Hybrid yeast strains that have a traditional wine yeast as one parent and a non-traditional yeast as the other parent are an important part of the AWRI’s yeast strain development research and can bring interesting new characters and behaviours to wine, without any genetic modification. As part of this work, AWRI researchers have developed a new method to isolate hybrid yeast strains with improved fermentation kinetics. The approach uses ‘adaptive evolution’, similar to that described by Charles Darwin as ‘survival of the fittest’, in a fermentation environment and has been recently published in the high-impact journal Frontiers in Microbiology.

Initially, an interspecific hybrid strain was generated (through traditional breeding techniques) which it was hoped would reduce the volatile acidity generated in high-sugar fermentations. However, the new hybrid strain showed reduced fermentation robustness compared to the wine yeast parent strain. To understand this further, the hybrid was placed in a fermentation environment, and progressively evolving cells were screened for loss of chromosomal material and evaluated for fermentation fitness. While a number of chromosomal alterations were identified, by the end of the experiment all the ‘fittest’ hybrid yeast cells were found to have lost Chromosome 14 from the non-S. cerevisiae parent. Evaluating the evolved hybrids that had lost Chromosome 14 from the non-S. cerevisiae parent showed they retained the targeted trait of reduced volatile acidity production while also exhibiting improved fermentation kinetics. This highlighted chromosomal mutations as a potential new method for screening hybrid yeast.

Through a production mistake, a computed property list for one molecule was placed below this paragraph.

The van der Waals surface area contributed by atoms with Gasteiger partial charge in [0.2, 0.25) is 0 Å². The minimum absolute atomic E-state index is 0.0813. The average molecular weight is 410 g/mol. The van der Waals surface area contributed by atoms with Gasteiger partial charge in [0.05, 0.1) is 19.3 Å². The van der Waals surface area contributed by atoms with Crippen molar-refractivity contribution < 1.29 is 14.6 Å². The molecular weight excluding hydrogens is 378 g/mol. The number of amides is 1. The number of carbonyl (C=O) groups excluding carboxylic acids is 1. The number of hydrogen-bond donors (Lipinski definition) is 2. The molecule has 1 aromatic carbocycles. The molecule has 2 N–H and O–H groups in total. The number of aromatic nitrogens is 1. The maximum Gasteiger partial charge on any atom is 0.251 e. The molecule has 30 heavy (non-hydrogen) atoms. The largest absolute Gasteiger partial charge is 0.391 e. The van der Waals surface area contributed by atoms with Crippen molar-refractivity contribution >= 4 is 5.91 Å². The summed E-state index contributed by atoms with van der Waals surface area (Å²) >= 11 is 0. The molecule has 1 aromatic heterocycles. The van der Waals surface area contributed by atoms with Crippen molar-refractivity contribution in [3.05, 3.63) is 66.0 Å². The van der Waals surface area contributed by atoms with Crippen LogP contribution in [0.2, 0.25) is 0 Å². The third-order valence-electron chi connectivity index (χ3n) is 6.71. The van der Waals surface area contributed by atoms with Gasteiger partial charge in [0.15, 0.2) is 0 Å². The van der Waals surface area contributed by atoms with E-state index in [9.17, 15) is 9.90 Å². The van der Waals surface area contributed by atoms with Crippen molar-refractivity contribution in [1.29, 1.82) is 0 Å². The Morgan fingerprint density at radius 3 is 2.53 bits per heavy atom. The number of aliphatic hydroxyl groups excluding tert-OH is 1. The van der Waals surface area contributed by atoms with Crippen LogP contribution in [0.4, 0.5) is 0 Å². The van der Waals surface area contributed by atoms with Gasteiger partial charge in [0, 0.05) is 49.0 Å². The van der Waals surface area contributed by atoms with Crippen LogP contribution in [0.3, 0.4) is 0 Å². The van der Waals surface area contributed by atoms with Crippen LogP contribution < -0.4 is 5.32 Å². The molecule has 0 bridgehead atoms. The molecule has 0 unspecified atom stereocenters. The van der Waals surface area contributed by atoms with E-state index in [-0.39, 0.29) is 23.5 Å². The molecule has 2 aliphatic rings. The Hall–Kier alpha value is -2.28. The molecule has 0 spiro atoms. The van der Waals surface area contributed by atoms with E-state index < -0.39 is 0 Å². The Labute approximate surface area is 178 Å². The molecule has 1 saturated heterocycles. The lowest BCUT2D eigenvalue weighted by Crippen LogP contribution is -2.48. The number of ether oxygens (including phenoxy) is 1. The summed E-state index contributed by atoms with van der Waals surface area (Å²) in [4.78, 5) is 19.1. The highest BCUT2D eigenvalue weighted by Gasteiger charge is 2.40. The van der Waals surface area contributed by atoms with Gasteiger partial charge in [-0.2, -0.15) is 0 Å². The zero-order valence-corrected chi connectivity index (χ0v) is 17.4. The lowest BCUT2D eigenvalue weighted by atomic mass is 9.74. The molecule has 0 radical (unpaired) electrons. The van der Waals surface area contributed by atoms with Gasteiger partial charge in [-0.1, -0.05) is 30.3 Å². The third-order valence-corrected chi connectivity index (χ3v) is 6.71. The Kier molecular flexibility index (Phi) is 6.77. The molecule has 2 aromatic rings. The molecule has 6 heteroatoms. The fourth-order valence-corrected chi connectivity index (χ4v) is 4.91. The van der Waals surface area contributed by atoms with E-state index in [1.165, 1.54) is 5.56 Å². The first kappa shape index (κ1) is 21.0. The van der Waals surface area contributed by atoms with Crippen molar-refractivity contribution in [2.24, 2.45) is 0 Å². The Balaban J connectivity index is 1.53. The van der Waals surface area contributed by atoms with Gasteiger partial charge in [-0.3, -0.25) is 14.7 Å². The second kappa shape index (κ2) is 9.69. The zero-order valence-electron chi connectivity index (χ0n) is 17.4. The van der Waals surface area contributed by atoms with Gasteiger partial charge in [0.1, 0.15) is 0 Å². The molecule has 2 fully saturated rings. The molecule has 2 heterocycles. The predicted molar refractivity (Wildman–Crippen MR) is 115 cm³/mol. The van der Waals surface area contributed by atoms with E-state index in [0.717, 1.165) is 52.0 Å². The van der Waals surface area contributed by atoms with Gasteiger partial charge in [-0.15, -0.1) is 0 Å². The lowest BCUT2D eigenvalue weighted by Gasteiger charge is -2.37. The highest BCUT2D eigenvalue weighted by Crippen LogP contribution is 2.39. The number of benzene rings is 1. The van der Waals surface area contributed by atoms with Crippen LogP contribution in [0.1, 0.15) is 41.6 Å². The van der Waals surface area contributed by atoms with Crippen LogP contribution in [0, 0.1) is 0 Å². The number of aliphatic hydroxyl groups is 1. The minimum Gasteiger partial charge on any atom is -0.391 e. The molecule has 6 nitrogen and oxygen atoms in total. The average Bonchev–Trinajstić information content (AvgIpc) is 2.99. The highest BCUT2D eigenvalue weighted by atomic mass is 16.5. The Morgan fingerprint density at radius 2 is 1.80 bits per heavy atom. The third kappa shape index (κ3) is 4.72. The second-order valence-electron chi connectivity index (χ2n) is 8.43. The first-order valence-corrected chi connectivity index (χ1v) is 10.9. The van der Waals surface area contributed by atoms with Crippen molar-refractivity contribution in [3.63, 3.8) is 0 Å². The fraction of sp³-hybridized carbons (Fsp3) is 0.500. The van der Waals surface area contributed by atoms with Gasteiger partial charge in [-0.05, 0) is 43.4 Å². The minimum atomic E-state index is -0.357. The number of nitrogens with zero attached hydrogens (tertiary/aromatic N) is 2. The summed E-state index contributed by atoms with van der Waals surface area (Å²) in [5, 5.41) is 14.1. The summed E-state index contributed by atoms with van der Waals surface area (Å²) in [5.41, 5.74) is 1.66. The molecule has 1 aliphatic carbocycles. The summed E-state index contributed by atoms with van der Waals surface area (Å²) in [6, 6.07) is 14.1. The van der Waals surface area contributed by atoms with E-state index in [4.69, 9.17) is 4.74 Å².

The full paper detailing these results is available at: https://doi.org/10.3389/fmicb.2018.01442

Bellon, J.R., Ford, C.M., Borneman, A.R., Chambers, P.J. 2018. A Novel Approach to Isolating Improved Industrial Interspecific Wine Yeasts Using Chromosomal Mutations as Potential Markers for Increased Fitness. Front. Microbiol. 9 (1442): 1-12.

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